As others have said, between an acoustic and an electric the big differences are:
Smaller neck on the electric with closer-spaced strings.
Sound is different; acoustics tend to be warmer, but it does depend on the guitar and the strings.
Electrics generally have solid bodies with no soundbox, so will be very quiet when playing without an amplifier (good for practising without upsetting the neighbours!)
Electrics can be played with distortion and effects. Learn power chords and a few barre chords and you’ll be able to make a lot of awesome noise with little effort)
Some electrics will have a tremolo (whammy) bar, which lets you bend the pitch while playing. If you have a cheap one these can tend to give more noise across the strings, and can be harder to keep in tune.
But yeah, aside from that, functionally they’re the same; have the same scale and the same tuning, with the same number of strings. In terms of playing, I like a lot of 90s rock and indie, so for me it’s a lot of Oasis, Radiohead, REM, Feeder, Nirvana, etc etc. The Beatles are good for starters, although some songs are harder than others. Something like Hey Jude you can play with four chords and you’ll learn how to transition between them pretty easily. That said, avoid the ‘four chord songbook’ series of books. They have loads of different songs you can play using the same four chords, but they’re all very basic versions of the songs and don’t tend to sound so great. Bands like Nirvana, ZZ Top, Black Sabbath, Lenny Kravitz, etc, are really good for learning power chords, and are really easy once you have the hand position. Just crank up the volume and the gain, flick on the overdrive and rock out. A song like Stairway to Heaven will be good for learning picking techniques and barre chords, although that is a little advanced if you’re just starting out. Everybody Hurts by REM has a nice picking pattern and is just a few basic chord positions, so easy to learn and it’ll sound good on just about any guitar. If you want a song you can learn super quick, check out Wonderwall, although you’ll want to get yourself a capo for it to sound right. It’s really easy to play and has a satisfying strumming pattern which you can play around with. Something like When the Man Comes Around by Jonny Cash is good for learning palm muting techniques.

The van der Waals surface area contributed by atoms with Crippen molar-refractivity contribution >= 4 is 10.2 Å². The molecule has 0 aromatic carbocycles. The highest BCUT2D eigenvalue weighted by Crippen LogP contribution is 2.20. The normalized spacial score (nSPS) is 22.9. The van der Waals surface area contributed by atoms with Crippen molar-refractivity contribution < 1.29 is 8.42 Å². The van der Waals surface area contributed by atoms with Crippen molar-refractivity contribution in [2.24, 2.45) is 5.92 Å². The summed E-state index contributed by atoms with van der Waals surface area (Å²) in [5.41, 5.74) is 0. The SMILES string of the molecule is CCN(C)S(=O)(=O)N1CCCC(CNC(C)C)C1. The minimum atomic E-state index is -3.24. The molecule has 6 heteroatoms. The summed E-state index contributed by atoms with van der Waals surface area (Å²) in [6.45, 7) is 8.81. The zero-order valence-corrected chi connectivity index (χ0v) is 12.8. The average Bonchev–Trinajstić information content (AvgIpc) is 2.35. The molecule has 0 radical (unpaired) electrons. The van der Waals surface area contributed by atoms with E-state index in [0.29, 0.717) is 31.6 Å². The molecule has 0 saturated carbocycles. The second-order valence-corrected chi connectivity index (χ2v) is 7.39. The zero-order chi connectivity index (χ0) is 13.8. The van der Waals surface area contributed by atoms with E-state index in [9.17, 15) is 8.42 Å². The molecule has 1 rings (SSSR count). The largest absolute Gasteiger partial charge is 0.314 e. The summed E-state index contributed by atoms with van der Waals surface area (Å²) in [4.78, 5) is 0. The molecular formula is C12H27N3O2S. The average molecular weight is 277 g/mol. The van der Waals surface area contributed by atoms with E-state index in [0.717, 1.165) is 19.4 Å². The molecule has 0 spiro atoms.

One thing you’ll learn is that some of the most awesome riffs are actually really easy to play. Look at stuff like Smoke on the Water, La Grange, Money for Nothing, all of which have absolutely cracking guitar riffs but you can learn them really quickly. When I was first learning these songs I did find it a bit surprising how easy they were compared to other songs which sound simpler but are far harder thanks to lots of chord variations.
If you’ve got yourself an electric guitar, and you have either an xbox or playstation, you could also check out the game Rocksmith. You plug your guitar in and it’ll have you playing along with songs as they’re playing, and it’s a good way of learning how to find the right fret quickly and get comfortable with the neck. It also means you’re playing with accompaniment which gives a better sense of you being part of the song. It is a little bit buggy, but it’s good fun once you get used to the interface.
Anyway, have fun, and as mentioned, Ultimate Guitar is a good place to get tabs and chords. They also do smartphone and tablet apps, and if you pay for the advanced version you’ll be able to see protabs, which you can play along to.